The eastern part of the central business district of Harare, next to the Eastgate shopping and office mall, will soon be graced by a state-of-the-art vendors’ market.
Designed by renowned Zimbabwean architect Mick Pearce, the market will replace the old 1920s dilapidated buildings at the intersection between Robert Mugabe, Robson Manyika, Wynn Street, and Fourth Street.
The market building, which is intended for manufactured and perishable goods, will have a ground floor space of 11,000 square meters. The first floor will offer stalls and storage space for many vendors and will also house 24 large rooms designed for sleeping accommodation and equipped with kitchens and bathrooms for travelling traders. It will also have internal streets modelled on the traders’ markets in Mauritius, China and Australia, as well as refrigerators intended for perishables.
When finished, it will complete a massive development by the property giant Old Mutual, and join the existing Eastgate Centre, an office and shopping complex, and Ster-Kinekor cinema houses. It will give vendors who have been evicted by Harare City Council much needed space to parade and sell their wares.
The architect says he was inspired by the Great Zimbabwe monument and modeled the market building around the historic site. “It will utilise a lot of techniques borrowed from natural sources, with all the lighting coming from solar sources,” said Pearce.
Like Eastgate, the market building is based on ancient and simple ideas. For the design of Eastgate, Pearce studied the way in which termites build and regulate the temperature in their mounds. He employed a similar system of circulating air through a series of vents and chimneys, in order to heat or cool the building instead of installing conventional air conditioning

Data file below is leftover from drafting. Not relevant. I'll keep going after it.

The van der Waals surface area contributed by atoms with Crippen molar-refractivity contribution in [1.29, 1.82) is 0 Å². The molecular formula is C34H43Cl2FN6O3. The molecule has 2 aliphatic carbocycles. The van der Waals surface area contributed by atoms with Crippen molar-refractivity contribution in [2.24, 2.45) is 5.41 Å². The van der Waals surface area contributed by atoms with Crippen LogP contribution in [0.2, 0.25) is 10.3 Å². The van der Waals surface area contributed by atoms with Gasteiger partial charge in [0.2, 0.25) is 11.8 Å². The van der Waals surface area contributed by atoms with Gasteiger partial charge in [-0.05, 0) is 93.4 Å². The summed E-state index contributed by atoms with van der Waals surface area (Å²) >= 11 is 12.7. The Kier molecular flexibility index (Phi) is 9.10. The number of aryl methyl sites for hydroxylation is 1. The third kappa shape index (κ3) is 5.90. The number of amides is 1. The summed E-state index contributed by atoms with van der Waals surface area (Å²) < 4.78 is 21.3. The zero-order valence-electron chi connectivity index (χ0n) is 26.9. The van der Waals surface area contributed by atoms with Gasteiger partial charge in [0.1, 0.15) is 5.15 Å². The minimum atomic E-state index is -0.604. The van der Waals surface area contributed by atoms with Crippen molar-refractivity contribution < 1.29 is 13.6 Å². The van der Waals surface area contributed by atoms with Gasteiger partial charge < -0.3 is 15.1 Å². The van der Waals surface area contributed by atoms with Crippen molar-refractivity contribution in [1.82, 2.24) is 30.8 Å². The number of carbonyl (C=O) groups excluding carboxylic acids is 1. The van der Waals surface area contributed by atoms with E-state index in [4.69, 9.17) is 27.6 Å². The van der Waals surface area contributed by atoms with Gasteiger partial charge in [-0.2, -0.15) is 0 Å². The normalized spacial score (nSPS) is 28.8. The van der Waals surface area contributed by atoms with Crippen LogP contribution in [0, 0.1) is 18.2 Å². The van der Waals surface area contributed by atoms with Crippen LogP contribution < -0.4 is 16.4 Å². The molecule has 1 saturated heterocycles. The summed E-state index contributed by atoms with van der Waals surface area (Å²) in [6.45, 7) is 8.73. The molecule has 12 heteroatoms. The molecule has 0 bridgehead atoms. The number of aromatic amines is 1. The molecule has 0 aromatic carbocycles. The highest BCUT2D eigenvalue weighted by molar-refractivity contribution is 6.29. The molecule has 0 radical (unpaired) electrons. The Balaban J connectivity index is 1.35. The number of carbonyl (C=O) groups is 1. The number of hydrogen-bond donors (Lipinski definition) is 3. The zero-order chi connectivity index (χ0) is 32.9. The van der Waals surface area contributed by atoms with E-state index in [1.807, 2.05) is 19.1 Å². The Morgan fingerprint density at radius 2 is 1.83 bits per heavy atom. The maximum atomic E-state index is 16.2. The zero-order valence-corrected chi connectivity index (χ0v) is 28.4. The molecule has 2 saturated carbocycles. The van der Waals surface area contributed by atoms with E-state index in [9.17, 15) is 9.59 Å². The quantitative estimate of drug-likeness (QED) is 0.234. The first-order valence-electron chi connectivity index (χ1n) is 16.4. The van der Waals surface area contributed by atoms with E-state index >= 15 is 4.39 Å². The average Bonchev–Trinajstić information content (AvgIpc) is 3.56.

Pearce says of his latest design, “I have become increasingly interested in the development of a new relationship between the city and nature. The mindless burning of fossil fuels is having a disastrous effect on our natural, social, and economic environment. We should aim instead to use the planet’s vast fossil resources for higher-state energy transfer processes to produce hydrocarbon materials like carbon fibre, while we move rapidly forwards to using renewable energy, which will give rise to a new solar age. The market is expected to be a one-stop-shop for clients, more like Magaba in Mbare. The only changes are the elements of sleeping quarters, provision of water, refrigeration, and the opportunity to sell wares 24/7 – services that are hard to get at Magaba,” he added.
While doing work in China, Pearce designed an office block made from discarded shipping containers. The building is not only environmentally friendly but also addresses the issue of recycling millions of unwanted and discarded containers in that country.
Harare has been battling to find space for thousands of vendors attributed to high job losses and the failing economy.
Sten Zvorwadza, Board Chairperson of the National Vendors Union Zimbabwe (NVUZ), commended the concept of a market in Harare at a time when there is a shortage of space for vendors.
Image: The site of the new Eastgate vendors set to go up soon
Image Credit: Stephen Tsoroti